Breast cancer cases rising, reaching rural areas

Earlier, we thought it was purely an urban problem but now it is present in rural areas too. Women as young as 20 to 22 years are also presenting with the disease.

Published: 04th February 2022 07:17 AM  |   Last Updated: 04th February 2022 07:17 AM   |  A+A-

Express News Service

BENGALURU: Among 29 different types of cancer, the highest incidence found was of breast cancer, as per data shared by Sri Shankara Cancer Foundation (SSCF) in Bengaluru, for the years 2019, 2020 and 2021. Data sourced by TNIE, in light of World Cancer Day on February 4, shows that of 23,328 cancer patients, including adults and children who sought treatment in these three years here, 3,810 patients suffered from breast cancer. “Incidence of breast cancer is increasing in India.

Earlier, we thought it was purely an urban problem but now it is present in rural areas too. Women as young as 20 to 22 years are also presenting with the disease. One of the many causes could be genetic configuration,” said Dr BS Srinath, head of SSCF, a not-for-profit that provides cancer treatment, particularly for the poor.

The age breakup showed more cases among adults (22,780) than in children (548) and gender-wise breakup showed more cases among males (12,576) than females (10,752). Dr BS Srinath said various causes of rising cancer cases in the country overall could be attributed to tobacco, alcohol, red meat, pollution, pesticide-based foods, poor personal hygiene, having too many children, risk of HPV (human papilloma virus) infection if one has too many sexual partners, including someone with HPV, etc.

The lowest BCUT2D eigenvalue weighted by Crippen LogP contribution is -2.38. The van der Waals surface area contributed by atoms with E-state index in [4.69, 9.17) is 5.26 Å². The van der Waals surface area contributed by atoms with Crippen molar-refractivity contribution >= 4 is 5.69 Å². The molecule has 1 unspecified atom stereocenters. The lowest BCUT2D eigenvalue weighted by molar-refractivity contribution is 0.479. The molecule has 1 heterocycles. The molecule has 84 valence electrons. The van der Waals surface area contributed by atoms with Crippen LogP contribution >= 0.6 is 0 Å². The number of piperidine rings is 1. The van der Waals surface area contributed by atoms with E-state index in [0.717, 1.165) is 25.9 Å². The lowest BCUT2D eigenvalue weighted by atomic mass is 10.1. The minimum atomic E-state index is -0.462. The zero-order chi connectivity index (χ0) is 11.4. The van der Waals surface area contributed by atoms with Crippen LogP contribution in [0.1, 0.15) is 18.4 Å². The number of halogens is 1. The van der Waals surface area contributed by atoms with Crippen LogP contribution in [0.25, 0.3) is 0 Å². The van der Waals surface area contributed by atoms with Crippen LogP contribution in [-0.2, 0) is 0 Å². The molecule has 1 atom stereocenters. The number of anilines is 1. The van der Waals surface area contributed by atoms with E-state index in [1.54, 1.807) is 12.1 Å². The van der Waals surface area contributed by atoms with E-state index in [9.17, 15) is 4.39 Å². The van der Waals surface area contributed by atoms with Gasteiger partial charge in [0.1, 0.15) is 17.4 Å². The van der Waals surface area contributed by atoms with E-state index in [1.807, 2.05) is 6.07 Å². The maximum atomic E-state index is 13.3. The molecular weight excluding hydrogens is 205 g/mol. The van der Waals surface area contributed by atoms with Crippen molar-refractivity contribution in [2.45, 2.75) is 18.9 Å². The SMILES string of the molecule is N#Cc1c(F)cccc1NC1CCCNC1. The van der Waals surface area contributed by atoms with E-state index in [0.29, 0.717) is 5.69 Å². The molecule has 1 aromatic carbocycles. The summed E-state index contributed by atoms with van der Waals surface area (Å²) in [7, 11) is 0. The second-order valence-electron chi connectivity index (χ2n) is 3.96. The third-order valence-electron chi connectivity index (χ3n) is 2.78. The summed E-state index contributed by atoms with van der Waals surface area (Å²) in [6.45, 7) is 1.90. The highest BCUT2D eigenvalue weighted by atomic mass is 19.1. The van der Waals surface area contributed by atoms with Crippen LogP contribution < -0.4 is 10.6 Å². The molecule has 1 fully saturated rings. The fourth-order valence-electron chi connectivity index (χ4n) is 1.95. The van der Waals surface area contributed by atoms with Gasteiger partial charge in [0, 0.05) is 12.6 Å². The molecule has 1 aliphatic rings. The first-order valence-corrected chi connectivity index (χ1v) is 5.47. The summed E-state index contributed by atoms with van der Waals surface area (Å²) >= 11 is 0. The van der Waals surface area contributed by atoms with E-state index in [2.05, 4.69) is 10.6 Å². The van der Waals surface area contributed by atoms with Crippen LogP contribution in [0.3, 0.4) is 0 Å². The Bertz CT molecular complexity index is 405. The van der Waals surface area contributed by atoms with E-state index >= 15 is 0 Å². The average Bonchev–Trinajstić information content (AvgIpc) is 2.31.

The last two factors are linked to cervical cancer. The Foundation, which runs Sri Shankara Cancer Hospital and Research Centre (SSCHRC), also reported 1,305 deaths by cancer across three years. “Most number of deaths by cancer have been observed in those with lung cancer. There is an alarmingly high growth in cancers the world over.

There were nearly 1.4 million new cancer cases in India in 2020. Though the incidence of cancer recorded in developed countries is higher than developing countries such as India, the mortality rate due to cancer is significantly higher in India,” he added. The Foundation has seen that cancer occurs at a much younger age in India, compared to other developed countries. According to them, this is primarily because of lack of awareness, due to which patients consult doctors at a late stage, besides a lack of comprehensive cancer screening programmes in the country.



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